events, not unusual at a plate boundary such as the one between
When the Sarasvati dried up, the cultural locus shifted
to the Indus valley; when that, too, failed, another shift occurred
The rise of Gangetic civilization has been associated with the end of Painted Gray Ware (1200 - 800 BCE) and the introduction of Northern Black Polished Ware. Painted Gray Ware has long been thought to have been brought to India by invading Aryans, but recent scholarship has determined that it may in fact have been a “natural development in craftsmanship from earlier pottery styles” (Feuerstein et al., p. 98). Since some Late Harappan sites were contemporary with the Painted Gray Ware phase, there appears to be a continuous tradition linking the pottery of the Harappans to that of the Gangetic civilization. Feuerstein, Subhash, Kak and Frawley speculate that "scholars are beginning to appreciate that past civilizations have had their own changes in fashion, which need not necessarily have been triggered by outside influences. All the evidence points to a striking continuity between the early urban culture of Mehrgarh and the second urbanization witnessed in the fertile valley of the Ganges, which gave rise to the modern Hindu civilization." (Feuerstein et al., p. 98)
Archaeologists have traditionally argued that their excavations
If Vedic society and the
Intriguing evidence for the continuity of
Also depicted in steatite is a horned male deity. Seated in yoga posture, he is generally
placed upon a podium and surrounded by wild animals. Many scholars agree that he represents
the prototype for the Hindu Lord of Beasts. Several Vedic deities are referred to by
this term, but it later becomes associated with the Hindu deity Shiva
Pashupati, who is the “archetypal yogi” (Feuerstein et al.,
p. 122). Additionally, the
It is important to note that the Vedas themselves preserve only the lore of the priests. This knowledge was probably inaccessible to the common people, who likely had their own traditions. Vedic lore is not even “folk” lore in the sense that it was not available for mass consumption, and the folk traditions of the non- priestly classes may have differed from it significantly. There is also the possibility that, as today, the majority of people lived in a rural setting at some distance from the city where a divergent tradition was even more likely to develop (Feuerstein et al., p. 124). Engaged primarily in agriculture and animal husbandry, their concerns would be different from those of the city-dwellers, and so might their religious beliefs. One might therefore expect to find certain ritual artifacts associated with rural or private dwellings that are not found in urban, priestly settings. And while one altar may have served the entire community of priests, each family would likely have its own ritual objects.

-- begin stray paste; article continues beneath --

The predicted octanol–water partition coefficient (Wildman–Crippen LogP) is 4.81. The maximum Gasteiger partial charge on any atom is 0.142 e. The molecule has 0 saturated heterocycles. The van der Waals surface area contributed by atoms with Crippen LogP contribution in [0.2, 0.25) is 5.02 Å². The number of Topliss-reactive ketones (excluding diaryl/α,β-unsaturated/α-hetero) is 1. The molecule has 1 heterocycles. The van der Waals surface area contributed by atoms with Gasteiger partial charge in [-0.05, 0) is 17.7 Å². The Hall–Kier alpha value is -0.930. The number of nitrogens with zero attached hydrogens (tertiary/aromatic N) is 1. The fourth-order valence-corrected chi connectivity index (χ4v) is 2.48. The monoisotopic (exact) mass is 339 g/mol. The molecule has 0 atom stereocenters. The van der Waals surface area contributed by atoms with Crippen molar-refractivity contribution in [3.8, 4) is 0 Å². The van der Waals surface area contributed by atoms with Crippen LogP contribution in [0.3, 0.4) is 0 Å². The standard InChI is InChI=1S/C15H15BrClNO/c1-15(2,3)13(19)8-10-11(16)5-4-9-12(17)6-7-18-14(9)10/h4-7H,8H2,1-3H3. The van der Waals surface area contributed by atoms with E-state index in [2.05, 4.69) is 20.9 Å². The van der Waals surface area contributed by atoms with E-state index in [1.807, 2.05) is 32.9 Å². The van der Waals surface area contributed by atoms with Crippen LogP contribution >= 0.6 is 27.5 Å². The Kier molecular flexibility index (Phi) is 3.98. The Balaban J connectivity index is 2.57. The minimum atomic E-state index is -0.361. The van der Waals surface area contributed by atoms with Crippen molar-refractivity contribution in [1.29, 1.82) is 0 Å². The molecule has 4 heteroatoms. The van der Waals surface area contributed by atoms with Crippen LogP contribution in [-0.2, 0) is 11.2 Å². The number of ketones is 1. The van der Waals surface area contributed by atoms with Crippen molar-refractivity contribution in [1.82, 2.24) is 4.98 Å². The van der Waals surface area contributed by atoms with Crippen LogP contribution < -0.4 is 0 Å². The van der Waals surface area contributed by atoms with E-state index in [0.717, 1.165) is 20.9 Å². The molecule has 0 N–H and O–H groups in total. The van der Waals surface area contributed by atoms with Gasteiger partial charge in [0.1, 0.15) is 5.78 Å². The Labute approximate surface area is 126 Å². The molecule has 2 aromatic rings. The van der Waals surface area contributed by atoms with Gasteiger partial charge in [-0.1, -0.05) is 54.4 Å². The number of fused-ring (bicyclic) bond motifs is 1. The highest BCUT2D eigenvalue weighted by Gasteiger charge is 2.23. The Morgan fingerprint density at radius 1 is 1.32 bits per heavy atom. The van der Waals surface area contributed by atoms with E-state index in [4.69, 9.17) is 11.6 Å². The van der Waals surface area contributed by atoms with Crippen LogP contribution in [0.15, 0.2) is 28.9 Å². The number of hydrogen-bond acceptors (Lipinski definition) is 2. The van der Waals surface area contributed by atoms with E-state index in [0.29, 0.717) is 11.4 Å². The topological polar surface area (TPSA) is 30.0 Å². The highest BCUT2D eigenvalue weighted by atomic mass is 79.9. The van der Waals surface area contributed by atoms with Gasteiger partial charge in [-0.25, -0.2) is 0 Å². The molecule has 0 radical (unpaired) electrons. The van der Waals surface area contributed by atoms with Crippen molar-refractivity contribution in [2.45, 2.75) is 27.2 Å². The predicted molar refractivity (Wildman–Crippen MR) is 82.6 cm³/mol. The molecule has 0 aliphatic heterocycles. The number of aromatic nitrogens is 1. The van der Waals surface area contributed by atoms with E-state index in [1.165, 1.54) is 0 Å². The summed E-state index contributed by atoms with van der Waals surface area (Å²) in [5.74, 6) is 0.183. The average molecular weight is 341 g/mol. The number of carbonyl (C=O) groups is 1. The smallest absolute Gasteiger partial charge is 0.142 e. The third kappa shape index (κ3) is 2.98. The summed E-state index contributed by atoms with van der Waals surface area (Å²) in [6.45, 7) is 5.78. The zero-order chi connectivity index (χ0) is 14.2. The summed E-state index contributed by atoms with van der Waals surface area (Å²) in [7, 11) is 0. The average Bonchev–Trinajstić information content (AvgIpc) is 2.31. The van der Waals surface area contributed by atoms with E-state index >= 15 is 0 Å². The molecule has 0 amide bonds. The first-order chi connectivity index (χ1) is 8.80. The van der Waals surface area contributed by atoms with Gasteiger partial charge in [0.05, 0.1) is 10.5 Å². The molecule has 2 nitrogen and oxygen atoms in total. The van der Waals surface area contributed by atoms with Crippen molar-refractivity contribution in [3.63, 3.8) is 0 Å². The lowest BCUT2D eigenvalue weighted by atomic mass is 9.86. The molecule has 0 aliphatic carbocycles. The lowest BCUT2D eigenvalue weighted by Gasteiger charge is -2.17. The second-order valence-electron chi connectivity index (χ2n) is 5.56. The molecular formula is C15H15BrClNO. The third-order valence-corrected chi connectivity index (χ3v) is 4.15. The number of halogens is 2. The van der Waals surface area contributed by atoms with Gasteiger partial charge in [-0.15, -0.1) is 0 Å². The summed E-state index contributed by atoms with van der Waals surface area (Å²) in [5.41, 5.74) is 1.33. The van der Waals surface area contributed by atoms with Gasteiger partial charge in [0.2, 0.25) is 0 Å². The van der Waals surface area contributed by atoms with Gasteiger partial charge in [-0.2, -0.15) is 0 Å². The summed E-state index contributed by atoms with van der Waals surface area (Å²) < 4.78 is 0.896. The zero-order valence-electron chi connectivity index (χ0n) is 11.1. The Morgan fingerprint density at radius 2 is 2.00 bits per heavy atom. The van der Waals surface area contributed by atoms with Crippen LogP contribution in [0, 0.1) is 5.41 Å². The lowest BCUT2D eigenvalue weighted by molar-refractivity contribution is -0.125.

Among the evidence in support of this idea are the numerous clay female figurines that to scholars suggest the worship of a Mother Goddess (Feuerstein et al., p. 121). The river Sarasvati, often personified as a goddess, might have been of particular importance to agriculuralists. Her importance at household shrines as opposed to priestly rites might explain the frequency of such finds, and other goddesses present in the Vedic lore as well as in modern Hinduism attest to the relevance of female divinity in Indic society. Additionally, two types of polished stones have been found with some regularity which have been taken to represent the male and female genitalia. The veneration of sexual apparatus is not out of place in Vedic society, and some scholars would name as its precursors the grinding stones of the Soma sacrifice (Feuerstein et al., p. 122).
Perhaps the most challenging question has been that posed
by the undeciphered
The languages of southern
Recent scholarship, however, appears to be bridging the
linguistic gap between the Dravidians and Aryans. While there are only about twenty Dravidian
loan-words in the Rig Veda,
more than fifty percent of the Dravidian vocabulary is “borrowed”
from Sanskrit (Feuerstein et al., p. 142). The Dravidians also appear to have “borrowed,” along
with a number of myths and divinities, the title “Aryan”
for their kings, and a Rig Veda-era
sage named Agastya to father their language (Ibid.). The possibility that the same culture may
have evolved more than one distinct language must be admitted. After all,
Assuming that the Dravidians know where their own language
came from, it is both Indo-European (at least in part) and younger than
the Rig Veda. If it is younger than the Rig Veda, its speakers cannot be the enemies
spoken of therein, as they would not yet have existed as a distinctive
group; their distinctiveness is linguistic but their language had not
yet been born. And if the
Dravidians do turn out to be, as has been almost universally claimed,
the authors of the
There is circumstantial evidence to identify the
If Proto-Elamo-Dravidian or Proto-Indo-Dravidian provides
the link from the Rig Veda to the Indus civilization, then Brahmi is the link to the